Teel and his colleagues submitted a successful grant proposal to acquire partial funding to develop the app from the Southern Region Integrated Pest Management Center.
“The Southern Region IPM Center issues grants to universities and other stakeholders from agricultural, urban and rural settings involved in integrated pest management efforts that generate economic, environmental and human health benefits,” said Steve Toth, the center’s associate director. “The online guide and TickApp site is being supported, in part, by funding from the center as we realized its potential to reduce health and other economic costs associated with human and animal exposure to ticks and tick-borne disease.”
The TickApp also will contain information on and hyperlinks to the center’s website, so users can gain additional information on integrated pest management efforts and research in the region, developers said. There also will be information on proper tick removal and on how to submit tick samples to the University of North Texas Health Science Center for testing of ticks from humans in Texas. Other states may have similar services provided through their state health departments.
“A further application of this technology could be linkages to state and federal tick surveillance programs that track such changes as geographic distribution of tick vectors and/or the introduction of exotic tick species and foreign animal diseases,” Teel noted.
“There are economic and health risks associated with recreational and occupational exposure to these parasites in both urban and rural environments of the southern U.S.,” Teel said. “For example, it has been estimated that the cost for diagnosis and treatment for an individual affected by Lyme disease, for which the blacklegged tick is the primary vector, may exceed $150,000.” “Similar risks and management needs are associated with livestock, companion animals and wildlife.
Teel added that the U.S. horse industry recently was affected by the tickborne disease known as equine piroplasmosis.
“The Southern U.S. is home to known and suspected tick vectors of the disease pathogen,” he said. “The impact of this disease on horse owners throughout the U.S. is staggering, as owners work to comply with new testing for horses moving from state to state, and to respond when horses test positive for the disease.”
He said information provided by the app may prove vital to those with potential exposure to ticks in making decisions about preventive measures or the subsequent implementation of tick management practices.
“In developing this application, we considered our own goals for integrated pest management practices and reducing the risk of animal and human health, as well as the goals and concerns of others,” he said. “Among those were the Southern Region IPM Center, the U.S. Department of Agriculture’s Animal and Plant Health Inspection Service, beef cattle industry associations and national human and animal health agencies. We also considered Texas-specific entities, including the Texas House of Representatives Committee on Agriculture and Livestock, Texas Animal Health Commission and county agents from our university system’s Texas AgriLife Extension Service.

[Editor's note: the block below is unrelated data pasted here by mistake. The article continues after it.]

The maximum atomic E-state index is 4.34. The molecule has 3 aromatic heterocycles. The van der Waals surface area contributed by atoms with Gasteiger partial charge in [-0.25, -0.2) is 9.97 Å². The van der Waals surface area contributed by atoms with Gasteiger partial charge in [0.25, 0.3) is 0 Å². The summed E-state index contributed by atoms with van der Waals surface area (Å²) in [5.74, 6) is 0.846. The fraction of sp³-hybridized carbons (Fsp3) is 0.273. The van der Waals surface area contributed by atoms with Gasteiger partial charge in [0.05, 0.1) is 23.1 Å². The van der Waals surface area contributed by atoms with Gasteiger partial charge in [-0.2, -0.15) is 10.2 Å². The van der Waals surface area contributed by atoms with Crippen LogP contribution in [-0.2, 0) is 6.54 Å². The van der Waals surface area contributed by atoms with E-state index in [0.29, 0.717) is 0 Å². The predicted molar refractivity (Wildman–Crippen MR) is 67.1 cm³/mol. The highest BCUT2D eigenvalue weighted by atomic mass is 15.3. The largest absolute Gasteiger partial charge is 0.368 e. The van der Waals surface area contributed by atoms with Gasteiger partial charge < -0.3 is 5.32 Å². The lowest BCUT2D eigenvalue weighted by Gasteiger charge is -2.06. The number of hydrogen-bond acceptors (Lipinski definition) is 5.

“One great advantage of this type of application is that it also gives us the ability to expand and update our information on a regular basis,” said Otto Strey, senior research associate with AgriLife Research and manager of the university’s Tick Research Laboratory, who first proposed the TickApp concept.
Unlike pocket-size printed cards or other print options, Strey said, changes can be made quickly and easily, eliminating reprinting and automatically updating information on the app.
“By applying the mobile app to the Internet as a website for use through browsers, we are not restricting use to a single smart phone brand,” added Rob Williams, web-design specialist with AgriLife Extension.
“This application will be useful for anyone from a novice to a professional as in proper tick identification, treatment and control,” said Janet Hurley, AgriLife Extension integrated pest management coordinator at the Texas AgriLife Research and Extension Center in Dallas, also on the app team. “It’s a user-friendly means of finding and disseminating information about ticks, and it was developed knowing that a homeowner or other individual will want different information than a rancher or other user.”
“After a lot of work and collaboration with others, we have developed what we feel is an effective, easy-to-use mobile app with concise but thorough details on various aspects of ticks that almost anyone can use to get information for their personal or professional benefit,” Teel said.